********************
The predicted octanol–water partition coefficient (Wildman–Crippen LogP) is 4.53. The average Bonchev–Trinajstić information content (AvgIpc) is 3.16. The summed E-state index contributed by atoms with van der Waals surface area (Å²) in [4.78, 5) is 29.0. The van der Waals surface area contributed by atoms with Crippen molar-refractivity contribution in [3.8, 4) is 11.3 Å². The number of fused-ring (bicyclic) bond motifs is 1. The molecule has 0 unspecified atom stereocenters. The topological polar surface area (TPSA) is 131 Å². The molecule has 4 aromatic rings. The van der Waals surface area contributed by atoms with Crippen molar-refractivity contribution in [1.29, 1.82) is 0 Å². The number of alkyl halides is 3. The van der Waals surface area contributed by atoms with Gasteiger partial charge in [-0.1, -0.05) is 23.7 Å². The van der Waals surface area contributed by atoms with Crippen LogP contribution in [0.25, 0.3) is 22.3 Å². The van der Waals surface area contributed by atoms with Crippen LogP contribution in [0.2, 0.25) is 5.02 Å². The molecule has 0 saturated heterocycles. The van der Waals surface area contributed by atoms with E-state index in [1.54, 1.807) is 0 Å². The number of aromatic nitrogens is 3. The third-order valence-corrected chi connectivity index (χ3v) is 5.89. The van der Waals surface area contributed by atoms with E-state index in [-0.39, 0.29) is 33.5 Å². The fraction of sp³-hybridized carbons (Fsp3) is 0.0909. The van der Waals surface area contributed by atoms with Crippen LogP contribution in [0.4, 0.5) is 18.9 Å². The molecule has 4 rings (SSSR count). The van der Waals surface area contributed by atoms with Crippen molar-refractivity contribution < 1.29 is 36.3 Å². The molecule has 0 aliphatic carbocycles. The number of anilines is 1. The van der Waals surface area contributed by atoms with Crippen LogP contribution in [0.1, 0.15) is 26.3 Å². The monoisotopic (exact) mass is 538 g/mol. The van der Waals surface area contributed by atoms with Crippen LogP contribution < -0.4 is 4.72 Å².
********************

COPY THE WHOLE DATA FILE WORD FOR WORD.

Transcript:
The predicted octanol–water partition coefficient (Wildman–Crippen LogP) is 4.53. The average Bonchev–Trinajstić information content (AvgIpc) is 3.16. The summed E-state index contributed by atoms with van der Waals surface area (Å²) in [4.78, 5) is 29.0. The van der Waals surface area contributed by atoms with Crippen molar-refractivity contribution in [3.8, 4) is 11.3 Å². The number of fused-ring (bicyclic) bond motifs is 1. The molecule has 0 unspecified atom stereocenters. The topological polar surface area (TPSA) is 131 Å². The molecule has 4 aromatic rings. The van der Waals surface area contributed by atoms with Crippen molar-refractivity contribution in [1.29, 1.82) is 0 Å². The number of alkyl halides is 3. The van der Waals surface area contributed by atoms with Gasteiger partial charge in [-0.1, -0.05) is 23.7 Å². The van der Waals surface area contributed by atoms with Crippen LogP contribution in [0.25, 0.3) is 22.3 Å². The van der Waals surface area contributed by atoms with Crippen LogP contribution in [0.2, 0.25) is 5.02 Å². The molecule has 0 saturated heterocycles. The van der Waals surface area contributed by atoms with E-state index in [1.54, 1.807) is 0 Å². The number of aromatic nitrogens is 3. The third-order valence-corrected chi connectivity index (χ3v) is 5.89. The van der Waals surface area contributed by atoms with E-state index in [-0.39, 0.29) is 33.5 Å². The fraction of sp³-hybridized carbons (Fsp3) is 0.0909. The van der Waals surface area contributed by atoms with Crippen LogP contribution in [0.4, 0.5) is 18.9 Å². The molecule has 4 rings (SSSR count). The van der Waals surface area contributed by atoms with Crippen molar-refractivity contribution < 1.29 is 36.3 Å². The molecule has 0 aliphatic carbocycles. The number of anilines is 1. The van der Waals surface area contributed by atoms with Crippen LogP contribution in [0.1, 0.15) is 26.3 Å². The monoisotopic (exact) mass is 538 g/mol. The van der Waals surface area contributed by atoms with Crippen LogP contribution < -0.4 is 4.72 Å².